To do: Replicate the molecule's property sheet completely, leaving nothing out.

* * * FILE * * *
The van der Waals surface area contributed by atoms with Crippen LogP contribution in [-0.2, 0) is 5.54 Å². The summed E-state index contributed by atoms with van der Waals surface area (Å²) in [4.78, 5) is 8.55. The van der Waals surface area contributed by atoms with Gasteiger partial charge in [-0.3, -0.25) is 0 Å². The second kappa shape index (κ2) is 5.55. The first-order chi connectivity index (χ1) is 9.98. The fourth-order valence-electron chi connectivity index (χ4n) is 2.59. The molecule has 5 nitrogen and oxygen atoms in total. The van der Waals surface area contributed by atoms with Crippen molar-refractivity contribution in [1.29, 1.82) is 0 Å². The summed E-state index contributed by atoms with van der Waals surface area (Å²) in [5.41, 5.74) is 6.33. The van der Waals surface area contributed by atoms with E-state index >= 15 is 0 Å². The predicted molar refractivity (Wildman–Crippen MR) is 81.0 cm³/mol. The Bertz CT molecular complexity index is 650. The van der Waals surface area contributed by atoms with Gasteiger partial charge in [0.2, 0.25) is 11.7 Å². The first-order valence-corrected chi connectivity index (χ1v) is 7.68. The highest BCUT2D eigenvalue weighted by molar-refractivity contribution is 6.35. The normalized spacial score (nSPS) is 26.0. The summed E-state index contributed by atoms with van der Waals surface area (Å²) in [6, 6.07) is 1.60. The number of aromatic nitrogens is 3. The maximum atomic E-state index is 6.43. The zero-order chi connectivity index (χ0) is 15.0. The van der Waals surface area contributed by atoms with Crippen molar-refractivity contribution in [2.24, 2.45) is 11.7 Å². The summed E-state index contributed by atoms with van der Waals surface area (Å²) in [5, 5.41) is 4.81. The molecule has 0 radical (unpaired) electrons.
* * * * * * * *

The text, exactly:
The van der Waals surface area contributed by atoms with Crippen LogP contribution in [-0.2, 0) is 5.54 Å². The summed E-state index contributed by atoms with van der Waals surface area (Å²) in [4.78, 5) is 8.55. The van der Waals surface area contributed by atoms with Gasteiger partial charge in [-0.3, -0.25) is 0 Å². The second kappa shape index (κ2) is 5.55. The first-order chi connectivity index (χ1) is 9.98. The fourth-order valence-electron chi connectivity index (χ4n) is 2.59. The molecule has 5 nitrogen and oxygen atoms in total. The van der Waals surface area contributed by atoms with Crippen molar-refractivity contribution in [1.29, 1.82) is 0 Å². The summed E-state index contributed by atoms with van der Waals surface area (Å²) in [5.41, 5.74) is 6.33. The van der Waals surface area contributed by atoms with E-state index >= 15 is 0 Å². The predicted molar refractivity (Wildman–Crippen MR) is 81.0 cm³/mol. The Bertz CT molecular complexity index is 650. The van der Waals surface area contributed by atoms with Gasteiger partial charge in [0.2, 0.25) is 11.7 Å². The first-order valence-corrected chi connectivity index (χ1v) is 7.68. The highest BCUT2D eigenvalue weighted by molar-refractivity contribution is 6.35. The normalized spacial score (nSPS) is 26.0. The summed E-state index contributed by atoms with van der Waals surface area (Å²) in [6, 6.07) is 1.60. The number of aromatic nitrogens is 3. The maximum atomic E-state index is 6.43. The zero-order chi connectivity index (χ0) is 15.0. The van der Waals surface area contributed by atoms with Crippen molar-refractivity contribution in [2.24, 2.45) is 11.7 Å². The summed E-state index contributed by atoms with van der Waals surface area (Å²) in [5, 5.41) is 4.81. The molecule has 0 radical (unpaired) electrons.